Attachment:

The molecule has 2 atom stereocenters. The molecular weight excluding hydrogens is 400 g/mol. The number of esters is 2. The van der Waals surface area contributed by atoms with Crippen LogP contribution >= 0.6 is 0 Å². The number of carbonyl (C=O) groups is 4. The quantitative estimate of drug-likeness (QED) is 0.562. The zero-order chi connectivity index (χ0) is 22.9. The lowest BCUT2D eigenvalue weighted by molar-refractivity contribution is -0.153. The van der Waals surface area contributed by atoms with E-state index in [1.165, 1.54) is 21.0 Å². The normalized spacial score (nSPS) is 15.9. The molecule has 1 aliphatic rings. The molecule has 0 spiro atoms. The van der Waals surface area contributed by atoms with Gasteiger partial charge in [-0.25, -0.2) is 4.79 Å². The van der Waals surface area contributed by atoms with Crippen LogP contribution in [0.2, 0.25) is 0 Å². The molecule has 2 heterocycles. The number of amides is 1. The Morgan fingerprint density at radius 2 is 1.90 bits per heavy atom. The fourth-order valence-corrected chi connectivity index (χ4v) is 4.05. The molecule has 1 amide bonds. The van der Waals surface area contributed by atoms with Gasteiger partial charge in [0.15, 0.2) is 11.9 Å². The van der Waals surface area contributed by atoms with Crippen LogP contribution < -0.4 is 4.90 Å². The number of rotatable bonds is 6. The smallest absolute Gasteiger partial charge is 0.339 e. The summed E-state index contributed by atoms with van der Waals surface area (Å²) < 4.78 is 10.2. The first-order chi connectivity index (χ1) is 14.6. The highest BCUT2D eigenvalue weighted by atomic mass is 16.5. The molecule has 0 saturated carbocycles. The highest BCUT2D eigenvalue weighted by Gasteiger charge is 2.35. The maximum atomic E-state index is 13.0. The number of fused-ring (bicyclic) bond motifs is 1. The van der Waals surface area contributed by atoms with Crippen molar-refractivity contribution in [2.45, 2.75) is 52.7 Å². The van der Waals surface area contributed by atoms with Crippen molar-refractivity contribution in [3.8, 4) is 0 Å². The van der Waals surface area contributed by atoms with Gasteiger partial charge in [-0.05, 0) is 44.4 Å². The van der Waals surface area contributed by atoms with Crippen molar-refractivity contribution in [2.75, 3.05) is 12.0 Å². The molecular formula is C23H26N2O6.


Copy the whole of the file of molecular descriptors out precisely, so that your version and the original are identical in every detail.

The molecule has 2 atom stereocenters. The molecular weight excluding hydrogens is 400 g/mol. The number of esters is 2. The van der Waals surface area contributed by atoms with Crippen LogP contribution >= 0.6 is 0 Å². The number of carbonyl (C=O) groups is 4. The quantitative estimate of drug-likeness (QED) is 0.562. The zero-order chi connectivity index (χ0) is 22.9. The lowest BCUT2D eigenvalue weighted by molar-refractivity contribution is -0.153. The van der Waals surface area contributed by atoms with E-state index in [1.165, 1.54) is 21.0 Å². The normalized spacial score (nSPS) is 15.9. The molecule has 1 aliphatic rings. The molecule has 0 spiro atoms. The van der Waals surface area contributed by atoms with Gasteiger partial charge in [-0.25, -0.2) is 4.79 Å². The van der Waals surface area contributed by atoms with Crippen LogP contribution in [0.2, 0.25) is 0 Å². The molecule has 2 heterocycles. The number of amides is 1. The Morgan fingerprint density at radius 2 is 1.90 bits per heavy atom. The fourth-order valence-corrected chi connectivity index (χ4v) is 4.05. The molecule has 1 amide bonds. The van der Waals surface area contributed by atoms with Gasteiger partial charge in [0.15, 0.2) is 11.9 Å². The van der Waals surface area contributed by atoms with Crippen LogP contribution < -0.4 is 4.90 Å². The number of rotatable bonds is 6. The smallest absolute Gasteiger partial charge is 0.339 e. The summed E-state index contributed by atoms with van der Waals surface area (Å²) < 4.78 is 10.2. The first-order chi connectivity index (χ1) is 14.6. The highest BCUT2D eigenvalue weighted by atomic mass is 16.5. The molecule has 0 saturated carbocycles. The highest BCUT2D eigenvalue weighted by Gasteiger charge is 2.35. The maximum atomic E-state index is 13.0. The number of fused-ring (bicyclic) bond motifs is 1. The van der Waals surface area contributed by atoms with Crippen molar-refractivity contribution in [2.45, 2.75) is 52.7 Å². The van der Waals surface area contributed by atoms with Crippen molar-refractivity contribution in [3.8, 4) is 0 Å². The van der Waals surface area contributed by atoms with Gasteiger partial charge in [-0.05, 0) is 44.4 Å². The van der Waals surface area contributed by atoms with Crippen molar-refractivity contribution in [2.75, 3.05) is 12.0 Å². The molecular formula is C23H26N2O6.